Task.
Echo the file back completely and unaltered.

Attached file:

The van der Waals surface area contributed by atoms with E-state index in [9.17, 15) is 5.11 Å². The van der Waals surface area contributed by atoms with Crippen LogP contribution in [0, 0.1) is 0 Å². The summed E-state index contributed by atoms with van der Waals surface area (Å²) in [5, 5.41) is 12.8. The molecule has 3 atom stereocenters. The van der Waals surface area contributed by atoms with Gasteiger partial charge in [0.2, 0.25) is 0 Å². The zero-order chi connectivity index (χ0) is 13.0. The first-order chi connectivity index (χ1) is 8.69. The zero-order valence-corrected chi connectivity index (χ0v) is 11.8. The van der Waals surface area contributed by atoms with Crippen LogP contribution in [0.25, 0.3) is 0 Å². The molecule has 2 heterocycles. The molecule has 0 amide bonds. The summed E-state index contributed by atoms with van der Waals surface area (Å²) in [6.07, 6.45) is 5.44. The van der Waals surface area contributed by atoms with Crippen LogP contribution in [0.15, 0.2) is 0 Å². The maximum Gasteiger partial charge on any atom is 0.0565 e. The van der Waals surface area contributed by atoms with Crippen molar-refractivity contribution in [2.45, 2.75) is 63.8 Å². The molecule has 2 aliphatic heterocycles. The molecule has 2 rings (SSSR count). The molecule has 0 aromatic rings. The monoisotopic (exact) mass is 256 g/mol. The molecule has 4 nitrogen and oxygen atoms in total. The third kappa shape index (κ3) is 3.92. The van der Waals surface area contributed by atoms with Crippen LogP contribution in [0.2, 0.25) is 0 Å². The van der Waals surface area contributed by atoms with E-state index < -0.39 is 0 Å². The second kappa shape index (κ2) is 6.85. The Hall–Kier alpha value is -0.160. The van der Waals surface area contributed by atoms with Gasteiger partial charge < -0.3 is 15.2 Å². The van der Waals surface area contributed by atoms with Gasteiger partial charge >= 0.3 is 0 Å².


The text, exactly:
The van der Waals surface area contributed by atoms with E-state index in [9.17, 15) is 5.11 Å². The van der Waals surface area contributed by atoms with Crippen LogP contribution in [0, 0.1) is 0 Å². The summed E-state index contributed by atoms with van der Waals surface area (Å²) in [5, 5.41) is 12.8. The molecule has 3 atom stereocenters. The van der Waals surface area contributed by atoms with Gasteiger partial charge in [0.2, 0.25) is 0 Å². The zero-order chi connectivity index (χ0) is 13.0. The first-order chi connectivity index (χ1) is 8.69. The zero-order valence-corrected chi connectivity index (χ0v) is 11.8. The van der Waals surface area contributed by atoms with Crippen LogP contribution in [0.25, 0.3) is 0 Å². The molecule has 2 heterocycles. The molecule has 0 amide bonds. The summed E-state index contributed by atoms with van der Waals surface area (Å²) in [6.07, 6.45) is 5.44. The van der Waals surface area contributed by atoms with Crippen LogP contribution in [0.15, 0.2) is 0 Å². The maximum Gasteiger partial charge on any atom is 0.0565 e. The van der Waals surface area contributed by atoms with Crippen molar-refractivity contribution in [2.45, 2.75) is 63.8 Å². The molecule has 2 aliphatic heterocycles. The molecule has 2 rings (SSSR count). The molecule has 0 aromatic rings. The monoisotopic (exact) mass is 256 g/mol. The molecule has 4 nitrogen and oxygen atoms in total. The third kappa shape index (κ3) is 3.92. The van der Waals surface area contributed by atoms with Crippen LogP contribution in [0.2, 0.25) is 0 Å². The van der Waals surface area contributed by atoms with E-state index < -0.39 is 0 Å². The second kappa shape index (κ2) is 6.85. The Hall–Kier alpha value is -0.160. The van der Waals surface area contributed by atoms with Gasteiger partial charge < -0.3 is 15.2 Å². The van der Waals surface area contributed by atoms with Gasteiger partial charge >= 0.3 is 0 Å².